Builder headaches from Tahoe to Boston include lumber prices, labor issues, land, and material shortages. Builderonline.com recently reported that the “latest lumber price hikes add more than $18,600 to new homes.” Last May, feeling the effects of the pandemic, lumber prices spiked to $1,500 per thousand board feet. Prices then leveled off for a bit.
By the end of December, according to Random Lengths, “the price of framing lumber topped $1,000 per thousand board feet—a 167% increase since last August.” The reasons for the increases include supply chain gridlock, doubling of tariffs on Canadian lumber imports, and a damaging wildfire season in the Western U.S. and British Columbia.
What’s a builder to do? Catherine Bassick of Boston-based Bassick Real Estate Advisors is a longtime top producer who sold the first-single family home over $100 million in the U.S. and works closely with luxury builders.
Bassick offers an insiders’ look at the issues Greater Boston’s builders face with spiking lumber prices. “These price increases affect all segments of the lumber supply. Between Canadian tariffs, labor shortages at Georgia-Pacific, one of the largest lumber processors, and lenders placing lumber contingencies on construction loans, the impact on builders is huge.” Supply chain issues are pushing builders to use the wood they receive immediately to meet construction deadlines. Bassick’s advice to those shopping for a new home: “If buyers find a house they sitewant, they really should buy it now.”
Moving about 2,900 miles west to Lake Tahoe, luxury builders face various challenges. Clifton Taylor, president of Taylor Builders, is a leading Northern California Builder and at Northstar in Lake Tahoe. “The last few years, the market in Lake Tahoe has been explosive. Land is a finite resource in the Tahoe area, and because of this, there are only a few viable projects over the next couple of decades,” Taylor explains. “This puts a lot of pressure on existing inventory. At Northstar, there is robust demand for custom lots and built inventory.”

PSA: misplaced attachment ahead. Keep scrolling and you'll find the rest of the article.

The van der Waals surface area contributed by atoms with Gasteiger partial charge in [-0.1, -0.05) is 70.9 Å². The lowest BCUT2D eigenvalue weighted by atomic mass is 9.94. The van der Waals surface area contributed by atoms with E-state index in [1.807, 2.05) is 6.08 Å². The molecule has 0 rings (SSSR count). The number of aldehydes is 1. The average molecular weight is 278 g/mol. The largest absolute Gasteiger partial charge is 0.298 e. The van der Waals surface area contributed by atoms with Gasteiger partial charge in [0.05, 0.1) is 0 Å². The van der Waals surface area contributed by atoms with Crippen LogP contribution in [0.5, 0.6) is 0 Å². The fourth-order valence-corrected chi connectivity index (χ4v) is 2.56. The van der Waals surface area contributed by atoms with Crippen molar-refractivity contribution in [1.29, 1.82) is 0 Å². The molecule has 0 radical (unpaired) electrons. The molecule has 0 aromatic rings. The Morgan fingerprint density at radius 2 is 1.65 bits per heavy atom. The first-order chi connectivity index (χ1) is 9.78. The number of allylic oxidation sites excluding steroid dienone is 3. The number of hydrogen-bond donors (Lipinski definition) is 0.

Lake Tahoe also has construction industry labor shortages along with shortages of building materials. “What happens is homes are now more expensive to build while taking longer to complete. People don’t want to hear it will take three years to build their home,” Taylor attests.
Jeff Brown, owner and general manager of Tahoe Mountain Realty, has been selling luxury residential real estate in Lake Tahoe for several decades. “Time is the greatest variable for us in this business. There is a certain shelf life to an asset here. If an owner can’t occupy a home for several years, that could be 25% of the asset’s life if you are only looking at owning a home here for, say, maybe 8-10 years,” Brown said.
It’s no surprise buyers of vacation homes in a ski area want to be able to use that home sooner than later. “The shortages of labor and materials are definitely impacting sales of raw land. Under normal circumstances, the time period from acquisition to occupancy, including design, engineering, permitting, and construction, is about 12-18 months. Now that has doubled,” Brown confides.
“We have had a number of transactions of raw land that have not occurred. Instead, those buyers have purchased a finished home that may not have everything they had wanted,” he adds.
Buying a finished home, imperfect or not, isn’t easily done in today’s still hotter than hot market.
Bassick Real Estate Advisors and Tahoe Mountain Realty are exclusive members of Forbes Global Properties, a consumer marketplace and membership network of elite brokerages selling the world’s most luxurious homes.